“We have made it our duty to determine, with exactitude and certainty, the limits of pure reason in its transcendental employment. But the pursuit of such transcendental knowledge has this particularity, that in spite of the plainest and most urgent warnings men still allow themselves to be deluded by false hopes, and therefore to postpone the total abandonment of all proposed attempts to advance beyond the bounds of experience into the enticing regions of the intellectual world. It therefore becomes necessary to cut away the last anchor of these fantastic hopes, that is, to show that the pursuit of the mathematical method cannot be of the least advantage in this kind of knowledge (unless it be in exhibiting more plainly the limitations of this method); and that mathematics and philosophy, although in natural science they do, indeed, go hand in hand, are nonetheless so completely different, that the procedure of the one can never be imitated by the other” (The Discipline of Pure Reason, A 726 / B 754).

The coda to Kant’s assessment is that philosophy cannot possess dogmatic certainty because of the limitation of reason in its field. For Kant, the limits of reason lie in the field of experience as, after all, all knowledge depends on experience. According to Kant, a dogmatic statement would be a statement that reason accepts as true even though it goes beyond the bounds of experience.  This conclusion follows for investing and economics. Academic economists, and some investors, forget that financial markets and investing, are not governed by physics or mathematics. The academic economists, in particular, insecure with their status as a ‘soft science’ resort to building fortresses of formulas and factor-models to hide behind. When their extraordinary actions are challenged by the common sense individual, they resort to the most elitist dogmatism – gussying up their thoughts so as to deter questioning from all non-Ph.Ds. and all others foreign to the tongue of econometrics. To this, Kant would reply:

“Reason must in all its undertakings subject itself to criticism; should it limit freedom of criticism by any prohibition, it must harm itself, drawing upon itself a damaging suspicion. Nothing is so important through its usefulness, nothing so sacred, that it may be exempted from this searching examination, which knows no respect for persons. Reason depends on this freedom for its very existence. For reason has no dictatorial authority; its verdict is always the agreement of free citizens, of whom each one must be permitted to express without let or hindrance, his objections or even his veto” (The Discipline of Pure Reason, A 738-9 / B 766-7).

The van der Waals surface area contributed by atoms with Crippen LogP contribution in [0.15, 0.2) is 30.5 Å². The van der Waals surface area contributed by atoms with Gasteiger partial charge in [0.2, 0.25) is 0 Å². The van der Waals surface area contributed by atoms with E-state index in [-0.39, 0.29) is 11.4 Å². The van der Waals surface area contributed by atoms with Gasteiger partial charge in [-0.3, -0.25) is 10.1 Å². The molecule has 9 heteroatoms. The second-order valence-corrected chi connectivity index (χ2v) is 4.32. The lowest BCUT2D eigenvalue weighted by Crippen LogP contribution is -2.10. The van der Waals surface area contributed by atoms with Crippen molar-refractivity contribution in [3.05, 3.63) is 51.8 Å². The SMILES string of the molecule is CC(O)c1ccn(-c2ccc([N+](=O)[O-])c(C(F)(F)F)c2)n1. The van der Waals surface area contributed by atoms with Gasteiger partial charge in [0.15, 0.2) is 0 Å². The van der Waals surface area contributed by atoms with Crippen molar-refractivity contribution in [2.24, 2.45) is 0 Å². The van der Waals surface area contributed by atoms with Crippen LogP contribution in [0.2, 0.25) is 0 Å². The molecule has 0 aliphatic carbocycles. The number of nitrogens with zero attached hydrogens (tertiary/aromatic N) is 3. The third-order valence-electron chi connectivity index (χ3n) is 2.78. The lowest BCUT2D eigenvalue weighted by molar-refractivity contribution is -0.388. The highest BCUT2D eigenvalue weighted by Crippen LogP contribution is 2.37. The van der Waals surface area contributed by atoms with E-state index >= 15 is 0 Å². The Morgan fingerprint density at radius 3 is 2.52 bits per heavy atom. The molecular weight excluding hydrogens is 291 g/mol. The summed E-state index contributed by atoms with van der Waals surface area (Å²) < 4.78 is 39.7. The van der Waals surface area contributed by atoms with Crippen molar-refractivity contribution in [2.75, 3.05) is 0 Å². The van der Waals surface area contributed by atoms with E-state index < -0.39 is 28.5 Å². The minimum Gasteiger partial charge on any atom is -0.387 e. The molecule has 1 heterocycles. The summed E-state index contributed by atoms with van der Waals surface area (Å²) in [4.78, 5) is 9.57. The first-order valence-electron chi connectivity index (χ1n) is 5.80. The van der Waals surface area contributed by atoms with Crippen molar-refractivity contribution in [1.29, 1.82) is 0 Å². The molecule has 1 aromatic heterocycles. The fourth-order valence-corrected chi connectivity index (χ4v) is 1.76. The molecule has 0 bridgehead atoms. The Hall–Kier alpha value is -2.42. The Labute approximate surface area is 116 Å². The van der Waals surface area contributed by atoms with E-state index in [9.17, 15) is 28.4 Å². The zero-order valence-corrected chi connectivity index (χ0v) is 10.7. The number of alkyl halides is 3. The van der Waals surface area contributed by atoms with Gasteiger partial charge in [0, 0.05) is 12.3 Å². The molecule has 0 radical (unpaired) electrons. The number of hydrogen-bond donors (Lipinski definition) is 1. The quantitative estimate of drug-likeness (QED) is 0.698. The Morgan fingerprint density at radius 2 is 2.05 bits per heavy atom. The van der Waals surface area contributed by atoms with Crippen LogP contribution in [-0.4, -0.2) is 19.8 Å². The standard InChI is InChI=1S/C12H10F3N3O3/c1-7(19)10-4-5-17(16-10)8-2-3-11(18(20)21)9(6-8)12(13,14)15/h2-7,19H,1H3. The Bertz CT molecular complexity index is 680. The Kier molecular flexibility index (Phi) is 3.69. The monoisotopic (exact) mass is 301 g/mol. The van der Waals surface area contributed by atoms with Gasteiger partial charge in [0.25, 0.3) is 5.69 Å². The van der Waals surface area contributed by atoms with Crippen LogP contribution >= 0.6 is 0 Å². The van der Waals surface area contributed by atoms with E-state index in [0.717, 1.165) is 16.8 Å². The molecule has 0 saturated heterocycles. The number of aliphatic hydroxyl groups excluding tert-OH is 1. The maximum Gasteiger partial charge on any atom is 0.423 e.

Kant concludes that when reason goes beyond its own limits, it becomes dogmatic. Philosophy cannot emulate mathematics, nor should it. Philosophy’s true purpose lies in its practical relationship to experience, in removing illusions and clarifying concepts. Kant concludes:

“From all this it follows that it is not in keeping with the nature of philosophy, especially in the field of pure reason, to take pride in a dogmatic procedure, and to deck itself out with the title and insignia of mathematics, to whose ranks it does not belong, though it has every ground to hope for a sisterly union with it. Such pretensions are idle claims which can never be satisfied, and indeed must divert philosophy from its true purpose, namely, to expose the illusions of a reason that forgets its limits, and by sufficiently clarifying our concepts to recall it from its presumptuous speculative pursuits to modest but thorough self-knowledge” (The Discipline of Pure Reason, A 735 / B 763).

Philosophy exists because pure reason is limited, Kant concludes: “Indeed it is precisely in knowing its limits that philosophy exists” (The Discipline of Pure Reason, A 727 / B 755). Understanding the limits of knowledge is the practical endeavor of reason. The link between philosophy here and investing is one of deep lineage, and thus it is not surprising that investing in its genuine and original sense, what is referred to today as value investing, is based on the same principle of the understanding and respect of the limits of reason. Just as pure reason is employed in philosophy for its negative utility, prudent investors use reason because investing is not a science and investment theses can never be proven, only falsified. Thus, reason is the investor’s guide to avoid losses by falsifying those theses that go beyond the bounds of sensible experience, but reason errs when it is used for speculative theory building for the sake of chasing returns.

 

I conclude with the apt words of Nobel Laureate economist George Stigler of the University of Chicago, who as such, had first row seats to the degeneration of the art of economics:

“Less than a century ago a treatise on economics began with a sentence such as, ‘Economics is a study of mankind in the ordinary business of life.’ Today it will often begin: ‘This unavoidably lengthy treatise is devoted to an examination of an economy in which the second derivatives of the utility function possess a finite number of discontinuities. To keep the problem manageable, I assume that each individual consumes only two goods, and dies after one Robertsonian week. Only elementary mathematical tools such as topology will be employed, incessantly.’”